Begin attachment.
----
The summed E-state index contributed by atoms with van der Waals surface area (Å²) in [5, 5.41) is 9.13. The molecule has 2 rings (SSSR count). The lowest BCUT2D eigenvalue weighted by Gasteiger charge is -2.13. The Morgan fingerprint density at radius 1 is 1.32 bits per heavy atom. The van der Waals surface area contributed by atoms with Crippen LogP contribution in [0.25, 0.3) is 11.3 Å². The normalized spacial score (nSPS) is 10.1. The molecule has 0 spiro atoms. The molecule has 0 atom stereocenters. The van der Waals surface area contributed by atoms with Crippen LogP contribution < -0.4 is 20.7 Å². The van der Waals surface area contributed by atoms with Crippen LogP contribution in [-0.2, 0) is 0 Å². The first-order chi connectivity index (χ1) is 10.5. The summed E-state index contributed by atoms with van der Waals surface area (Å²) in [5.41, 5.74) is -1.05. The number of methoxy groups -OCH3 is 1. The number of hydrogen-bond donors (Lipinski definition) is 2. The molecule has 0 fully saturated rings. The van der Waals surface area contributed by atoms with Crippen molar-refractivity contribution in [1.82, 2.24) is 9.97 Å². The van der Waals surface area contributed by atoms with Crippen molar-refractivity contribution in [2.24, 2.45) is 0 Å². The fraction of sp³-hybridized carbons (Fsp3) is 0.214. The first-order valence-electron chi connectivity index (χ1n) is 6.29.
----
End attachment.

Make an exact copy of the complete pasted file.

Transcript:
The summed E-state index contributed by atoms with van der Waals surface area (Å²) in [5, 5.41) is 9.13. The molecule has 2 rings (SSSR count). The lowest BCUT2D eigenvalue weighted by Gasteiger charge is -2.13. The Morgan fingerprint density at radius 1 is 1.32 bits per heavy atom. The van der Waals surface area contributed by atoms with Crippen LogP contribution in [0.25, 0.3) is 11.3 Å². The normalized spacial score (nSPS) is 10.1. The molecule has 0 spiro atoms. The molecule has 0 atom stereocenters. The van der Waals surface area contributed by atoms with Crippen LogP contribution < -0.4 is 20.7 Å². The van der Waals surface area contributed by atoms with Crippen LogP contribution in [-0.2, 0) is 0 Å². The first-order chi connectivity index (χ1) is 10.5. The summed E-state index contributed by atoms with van der Waals surface area (Å²) in [5.41, 5.74) is -1.05. The number of methoxy groups -OCH3 is 1. The number of hydrogen-bond donors (Lipinski definition) is 2. The molecule has 0 fully saturated rings. The van der Waals surface area contributed by atoms with Crippen molar-refractivity contribution in [1.82, 2.24) is 9.97 Å². The van der Waals surface area contributed by atoms with Crippen molar-refractivity contribution in [2.24, 2.45) is 0 Å². The fraction of sp³-hybridized carbons (Fsp3) is 0.214. The first-order valence-electron chi connectivity index (χ1n) is 6.29.